This past Tuesday, Nov. 25th, we brought together ~ 40 municipal government staff from across the North Shore, to hear a panel speak on planning for sustainable food systems. The event was part of a two-year project funded by the Real Estate Foundation of BC, to support implementation of the North Shore Food Charter.
With the endorsement of the North Shore Food Charter earlier this year, we wanted to support staff with implementation of the food charter in their work. We received funding from the Real Estate Foundation of BC to conduct a capacity-building program with elected leaders, municipal staff, and the community around food charter implementation.
In consultation with advisors from the Table Matters Network, we organized a panel discussion with local experts on various aspects (economic, community development, health, built environment) of sustainable food systems.
The objectives of the session were to build awareness and an understanding of the value of a sustainable food system, stimulate ideas and dialogue amongst municipal staff from across the North Shore, and to empower municipal staff and elected leaders to make decisions regarding land use that enable the municipality, homeowners, businesses, or community partners to innovatively contribute to a sustainable food system.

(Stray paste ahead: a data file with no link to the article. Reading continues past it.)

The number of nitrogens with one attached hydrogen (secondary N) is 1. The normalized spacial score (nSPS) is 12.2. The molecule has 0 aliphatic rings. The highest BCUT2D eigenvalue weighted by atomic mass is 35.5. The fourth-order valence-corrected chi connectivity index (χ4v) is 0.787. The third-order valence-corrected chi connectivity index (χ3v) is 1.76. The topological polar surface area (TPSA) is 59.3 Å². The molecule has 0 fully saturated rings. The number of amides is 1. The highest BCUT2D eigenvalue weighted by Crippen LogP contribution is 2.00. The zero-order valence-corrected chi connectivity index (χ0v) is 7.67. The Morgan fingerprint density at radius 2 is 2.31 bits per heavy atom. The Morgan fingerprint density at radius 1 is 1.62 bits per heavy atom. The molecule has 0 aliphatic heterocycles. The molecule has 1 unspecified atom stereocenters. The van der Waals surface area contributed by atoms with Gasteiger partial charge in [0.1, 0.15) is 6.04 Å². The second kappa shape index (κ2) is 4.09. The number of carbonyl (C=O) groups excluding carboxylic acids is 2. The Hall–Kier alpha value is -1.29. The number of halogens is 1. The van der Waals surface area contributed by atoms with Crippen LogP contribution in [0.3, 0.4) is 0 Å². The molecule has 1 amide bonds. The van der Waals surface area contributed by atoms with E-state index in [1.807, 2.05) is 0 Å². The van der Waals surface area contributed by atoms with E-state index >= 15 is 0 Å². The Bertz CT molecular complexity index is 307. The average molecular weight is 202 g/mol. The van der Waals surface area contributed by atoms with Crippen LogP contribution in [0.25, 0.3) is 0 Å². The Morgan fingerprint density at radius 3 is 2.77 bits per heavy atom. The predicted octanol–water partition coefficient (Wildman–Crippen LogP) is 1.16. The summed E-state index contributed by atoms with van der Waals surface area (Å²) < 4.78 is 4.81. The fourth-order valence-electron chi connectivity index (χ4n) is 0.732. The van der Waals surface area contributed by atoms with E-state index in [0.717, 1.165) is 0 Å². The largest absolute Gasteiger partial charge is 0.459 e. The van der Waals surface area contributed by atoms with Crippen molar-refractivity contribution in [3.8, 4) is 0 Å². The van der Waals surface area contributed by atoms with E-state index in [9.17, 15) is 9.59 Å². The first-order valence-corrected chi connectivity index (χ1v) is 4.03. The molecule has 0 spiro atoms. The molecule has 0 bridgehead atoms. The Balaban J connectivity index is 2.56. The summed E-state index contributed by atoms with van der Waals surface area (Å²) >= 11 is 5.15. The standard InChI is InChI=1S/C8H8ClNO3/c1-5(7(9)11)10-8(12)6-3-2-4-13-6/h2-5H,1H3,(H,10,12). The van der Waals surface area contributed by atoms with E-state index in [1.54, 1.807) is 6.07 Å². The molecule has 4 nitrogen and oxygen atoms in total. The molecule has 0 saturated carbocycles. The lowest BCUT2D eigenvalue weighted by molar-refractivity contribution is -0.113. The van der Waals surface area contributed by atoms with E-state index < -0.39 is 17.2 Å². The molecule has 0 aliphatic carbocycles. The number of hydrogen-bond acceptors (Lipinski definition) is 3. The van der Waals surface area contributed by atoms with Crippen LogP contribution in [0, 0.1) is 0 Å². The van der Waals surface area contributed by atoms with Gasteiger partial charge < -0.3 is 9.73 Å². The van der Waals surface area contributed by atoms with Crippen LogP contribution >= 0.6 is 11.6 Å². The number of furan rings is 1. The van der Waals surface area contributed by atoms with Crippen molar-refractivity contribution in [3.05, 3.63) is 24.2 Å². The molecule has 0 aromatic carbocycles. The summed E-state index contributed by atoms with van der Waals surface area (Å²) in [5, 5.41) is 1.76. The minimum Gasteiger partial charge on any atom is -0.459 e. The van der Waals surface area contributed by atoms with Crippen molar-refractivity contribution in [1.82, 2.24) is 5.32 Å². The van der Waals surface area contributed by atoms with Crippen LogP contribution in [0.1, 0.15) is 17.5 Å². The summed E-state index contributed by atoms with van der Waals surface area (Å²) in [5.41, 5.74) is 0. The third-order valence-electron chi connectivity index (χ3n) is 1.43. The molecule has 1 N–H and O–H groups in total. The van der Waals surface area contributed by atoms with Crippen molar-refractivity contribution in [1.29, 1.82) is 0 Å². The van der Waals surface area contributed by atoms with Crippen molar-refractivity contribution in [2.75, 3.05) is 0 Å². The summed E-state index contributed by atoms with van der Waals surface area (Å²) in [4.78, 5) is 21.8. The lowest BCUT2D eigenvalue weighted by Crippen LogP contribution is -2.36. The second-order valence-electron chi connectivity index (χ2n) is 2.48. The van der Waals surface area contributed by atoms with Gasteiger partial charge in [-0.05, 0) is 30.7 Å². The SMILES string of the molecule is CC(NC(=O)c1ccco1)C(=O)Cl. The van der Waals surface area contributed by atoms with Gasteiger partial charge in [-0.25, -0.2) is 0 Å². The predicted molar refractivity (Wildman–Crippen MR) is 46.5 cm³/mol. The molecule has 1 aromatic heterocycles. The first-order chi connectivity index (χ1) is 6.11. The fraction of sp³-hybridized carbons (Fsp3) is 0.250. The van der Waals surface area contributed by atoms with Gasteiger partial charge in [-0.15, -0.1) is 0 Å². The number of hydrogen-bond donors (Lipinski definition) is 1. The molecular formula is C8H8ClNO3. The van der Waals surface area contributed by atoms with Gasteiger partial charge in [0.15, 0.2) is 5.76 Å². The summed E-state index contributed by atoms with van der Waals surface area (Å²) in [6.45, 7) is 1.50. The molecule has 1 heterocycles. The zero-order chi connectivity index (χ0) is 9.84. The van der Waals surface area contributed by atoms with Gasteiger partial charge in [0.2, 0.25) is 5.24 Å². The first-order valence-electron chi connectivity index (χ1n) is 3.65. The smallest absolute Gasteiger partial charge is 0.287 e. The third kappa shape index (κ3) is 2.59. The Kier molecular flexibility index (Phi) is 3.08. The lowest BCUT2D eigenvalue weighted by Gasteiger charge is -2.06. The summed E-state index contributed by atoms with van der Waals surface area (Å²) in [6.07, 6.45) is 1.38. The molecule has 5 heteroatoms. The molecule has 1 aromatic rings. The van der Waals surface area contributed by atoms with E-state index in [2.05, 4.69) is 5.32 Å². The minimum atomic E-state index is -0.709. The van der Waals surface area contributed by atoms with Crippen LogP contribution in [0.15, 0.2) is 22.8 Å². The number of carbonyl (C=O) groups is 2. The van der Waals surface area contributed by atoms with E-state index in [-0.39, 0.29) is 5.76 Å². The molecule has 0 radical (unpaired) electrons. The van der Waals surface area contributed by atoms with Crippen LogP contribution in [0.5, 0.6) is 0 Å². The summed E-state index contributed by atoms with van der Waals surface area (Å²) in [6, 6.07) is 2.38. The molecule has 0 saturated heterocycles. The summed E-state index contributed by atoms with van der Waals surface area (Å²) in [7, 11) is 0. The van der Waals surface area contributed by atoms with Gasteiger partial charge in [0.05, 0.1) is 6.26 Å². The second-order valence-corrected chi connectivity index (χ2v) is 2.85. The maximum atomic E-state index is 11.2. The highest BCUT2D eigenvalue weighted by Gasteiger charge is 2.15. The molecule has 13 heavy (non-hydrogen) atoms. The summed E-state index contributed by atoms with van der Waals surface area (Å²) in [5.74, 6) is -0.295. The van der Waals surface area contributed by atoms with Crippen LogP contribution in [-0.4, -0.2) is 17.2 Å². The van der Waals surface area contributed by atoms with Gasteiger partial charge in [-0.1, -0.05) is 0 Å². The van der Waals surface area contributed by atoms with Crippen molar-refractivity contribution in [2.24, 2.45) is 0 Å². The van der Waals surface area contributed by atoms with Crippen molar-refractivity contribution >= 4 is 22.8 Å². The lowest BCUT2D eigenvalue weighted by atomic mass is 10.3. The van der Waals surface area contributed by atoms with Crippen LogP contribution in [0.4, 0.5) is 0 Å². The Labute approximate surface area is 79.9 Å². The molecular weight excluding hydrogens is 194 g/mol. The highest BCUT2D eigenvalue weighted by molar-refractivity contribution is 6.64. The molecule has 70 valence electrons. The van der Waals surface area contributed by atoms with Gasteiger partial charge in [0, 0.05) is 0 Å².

Kim Hodgson, of Cultivating Healthy Places spoke first, on community-based food system planning and access to healthy foods. She was followed by David Van Seters, President of Sustainability Ventures and founder of SPUD, on the economic opportunities presented by local food systems. Next, Zsuzsi Fodor of the Vancouver Food Policy Council spoke on food policy councils, neighbourhood food networks, and urban farming as community development tools, and lastly James O’Neill of the City of Vancouver’s Social Policy Department gave an update on the Vancouver Food Strategy, as well as presenting some recent policy innovations to support urban agriculture in new developments in the city.
A short discussion/Q & A session with panelists followed. Feedback was positive, with participants appreciative of the presentations, and opportunity to connect with the panelists and each other. We all wished there had been more time for discussion.
Moving forward, staff workshops will be completed in each municipality (the City of North Vancouver staff had their workshop immediately following the panel discussion) to identify challenges to planning for sustainable local food systems in each municipality, and identify possible actions, and resources necessary to address these challenges. These workshops will inform three delegations to North Shore Councils in early 2015, and shape how we work to support staff in implementing the charter in our second year of the project.
Thank you to all who attended and made the event a success! We’re looking forward to the next steps.
Below are the panelist presentations and related resources mentioned during the session:
Zsuzsi Fodor: Food for Community Engagement (3.2MB pdf)